Running with the Bulls documentary chronicles the good, the bad and the gory

SHARE Running with the Bulls documentary chronicles the good, the bad and the gory


It was the longest 20 seconds of his life.

That’s how Bill Hillman, the Chicago author of “How to Survive the Running of the Bulls,” describes his encounter with a bull that put him in the hospital for 11 days last year when he was gored during the annual “Running of the Bulls” in Pamplona, Spain.

“I was falling, the bull was there, I felt a tiny prick in my leg and then the bull lift me up by his horn and threw me in the air,” Hillman says. “It was this soft, gentle arc into the air and it seemed to take forever for me to hit the ground.”

‘CHASING RED’ When: 7:30 p.m. April 15 Where:Kerasotes Showplace Icon at Roosevelt Collection, 1011 S. Delano Tickets: $8 Info:

And when he did, the bull was still there.

“I was trying to crawl under the barricade and he continued to gore me, this time under my knee.”

Other seasoned runners managed to distract the bull away from Hillman, but the damage was done.

“My inner-thigh was swollen and had a hole in it the size of a softball,” he recalls. “The cut by my kneecap was filling my shoe with blood and I thought for sure the bull had hit a major artery and I was going to be dead in seconds.”

Hillman is featured in Dennis Clancey’s documentary “Chasing Red,” which follows four runners across the eight bull runs of a single fiesta in Pamplona. (The festival takes place July 6-14).  The film will be shown April 15 at Kerasotes Showplace Icon at Roosevelt Collection. Both men will be on hand for a post-show question and answer session.

Dennis Clancey |SUPPLIED PHOTO

Dennis Clancey |SUPPLIED PHOTO

The running of the bulls is believed to have originated in the 14th century and the eight-day festival in Pamplona is the most popular of all the bull runs in Spain. The event garnered world-wide fame after Ernest Hemingway wrote about it in “The Sun Also Rises” and “Death in the Afternoon.”

Clancey says his own experiences as a bull runner (he has run every year since 2007) makes him the perfect director to document the people who risk their lives year after year to run.

“This is beyond me just asking them what it is like to run,” he says. “The film is an accurate stamp of what it means to be a runner.”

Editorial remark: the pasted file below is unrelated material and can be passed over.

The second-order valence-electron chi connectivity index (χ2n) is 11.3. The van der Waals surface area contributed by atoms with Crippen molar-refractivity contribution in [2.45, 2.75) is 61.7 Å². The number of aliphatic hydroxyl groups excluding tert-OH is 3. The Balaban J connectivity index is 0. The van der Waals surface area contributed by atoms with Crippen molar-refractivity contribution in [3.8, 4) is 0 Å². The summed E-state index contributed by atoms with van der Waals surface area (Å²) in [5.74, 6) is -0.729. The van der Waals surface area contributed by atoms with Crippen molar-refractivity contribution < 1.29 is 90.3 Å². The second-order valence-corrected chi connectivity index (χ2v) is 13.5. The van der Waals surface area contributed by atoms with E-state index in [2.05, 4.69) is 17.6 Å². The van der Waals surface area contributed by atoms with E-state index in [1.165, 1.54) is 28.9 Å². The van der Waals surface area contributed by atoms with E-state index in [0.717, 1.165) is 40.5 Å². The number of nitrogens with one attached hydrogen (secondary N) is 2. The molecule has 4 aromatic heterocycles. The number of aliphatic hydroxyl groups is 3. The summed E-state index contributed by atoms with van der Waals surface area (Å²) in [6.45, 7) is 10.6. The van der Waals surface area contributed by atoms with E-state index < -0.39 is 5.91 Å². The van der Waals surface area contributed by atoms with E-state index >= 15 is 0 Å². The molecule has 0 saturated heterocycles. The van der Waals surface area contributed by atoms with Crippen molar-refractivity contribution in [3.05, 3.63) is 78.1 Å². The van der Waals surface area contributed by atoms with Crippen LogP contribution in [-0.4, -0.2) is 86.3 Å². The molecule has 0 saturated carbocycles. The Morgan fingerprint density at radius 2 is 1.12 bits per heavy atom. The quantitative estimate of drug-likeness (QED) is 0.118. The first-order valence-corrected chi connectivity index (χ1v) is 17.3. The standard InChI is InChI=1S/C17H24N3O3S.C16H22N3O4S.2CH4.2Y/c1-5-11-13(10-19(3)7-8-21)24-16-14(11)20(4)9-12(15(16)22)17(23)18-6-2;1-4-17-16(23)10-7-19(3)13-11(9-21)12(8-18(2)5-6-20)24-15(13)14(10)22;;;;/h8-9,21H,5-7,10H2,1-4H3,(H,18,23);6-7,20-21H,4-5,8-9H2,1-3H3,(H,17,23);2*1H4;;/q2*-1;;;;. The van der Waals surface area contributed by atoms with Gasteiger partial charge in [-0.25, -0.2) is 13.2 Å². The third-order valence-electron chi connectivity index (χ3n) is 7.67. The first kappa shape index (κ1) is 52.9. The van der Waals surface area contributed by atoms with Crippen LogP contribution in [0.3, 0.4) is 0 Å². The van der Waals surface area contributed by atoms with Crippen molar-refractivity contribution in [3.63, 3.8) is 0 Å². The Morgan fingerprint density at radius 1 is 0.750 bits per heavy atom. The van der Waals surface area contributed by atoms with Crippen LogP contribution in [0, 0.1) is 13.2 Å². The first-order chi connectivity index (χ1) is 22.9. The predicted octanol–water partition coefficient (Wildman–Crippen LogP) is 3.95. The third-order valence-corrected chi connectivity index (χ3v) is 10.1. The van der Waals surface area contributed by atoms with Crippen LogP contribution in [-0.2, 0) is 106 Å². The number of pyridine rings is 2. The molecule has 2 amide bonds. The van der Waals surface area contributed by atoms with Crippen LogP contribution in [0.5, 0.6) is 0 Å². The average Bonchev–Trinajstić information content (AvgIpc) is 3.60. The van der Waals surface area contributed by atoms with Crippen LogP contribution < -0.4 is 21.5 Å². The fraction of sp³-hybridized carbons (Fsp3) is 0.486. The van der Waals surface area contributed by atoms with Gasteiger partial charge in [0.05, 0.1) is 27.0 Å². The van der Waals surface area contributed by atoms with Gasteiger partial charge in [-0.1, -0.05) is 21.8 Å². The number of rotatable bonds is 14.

“The experienced runners are running out of a sense of obligation,” Clancey continues. “They run in part to protect other runners. If someone falls, you do what you can to distract the bulls and protect your fellow runners.”

It’s the exact kind of mentality that Clancey, a graduate of West Point and veteran of the Iraq war, says is akin to the military.

“There is a sense of brotherhood and of a code,” he says. “You don’t turn your back on another runner.”

Dennis Clancey participates in the annual Running of the Bulls in Pamplona, Spain.| JERRY DUGAN PHOTO

Dennis Clancey participates in the annual Running of the Bulls in Pamplona, Spain.| JERRY DUGAN PHOTO

Both Hillman and Clancy describe the annual event as fun, exciting and dangerous.

“Bill’s and my own experiences show that no matter how many times you run, you can never get rid of all the danger,” Clancey says. “You have to learn to manage what you can and accept the things you cannot.”

Since record keeping began in 1924, there are been 15 deaths during the event, including Glen Ellyn native Matthew Peter Tassio, who was gored to death in 1995. Hillman says he learned of Tassio’s death the year after his first run.

“It sobered me up,” he says. “That first year, I had no idea what I was doing and that could have just as easily been me.”

And yet, Hillman keeps going back.

“My wife is less than thrilled,” he says. “We almost got divorced after what happens last year, but I think she understands that I am a runner and a runner has to run until he can’t run anymore.”

Hillman’s memoir, “Mozos: A Decade Running with the Bulls in Spain,” comes out in June.

Misha Davenport is a Chicago-based freelance writer.

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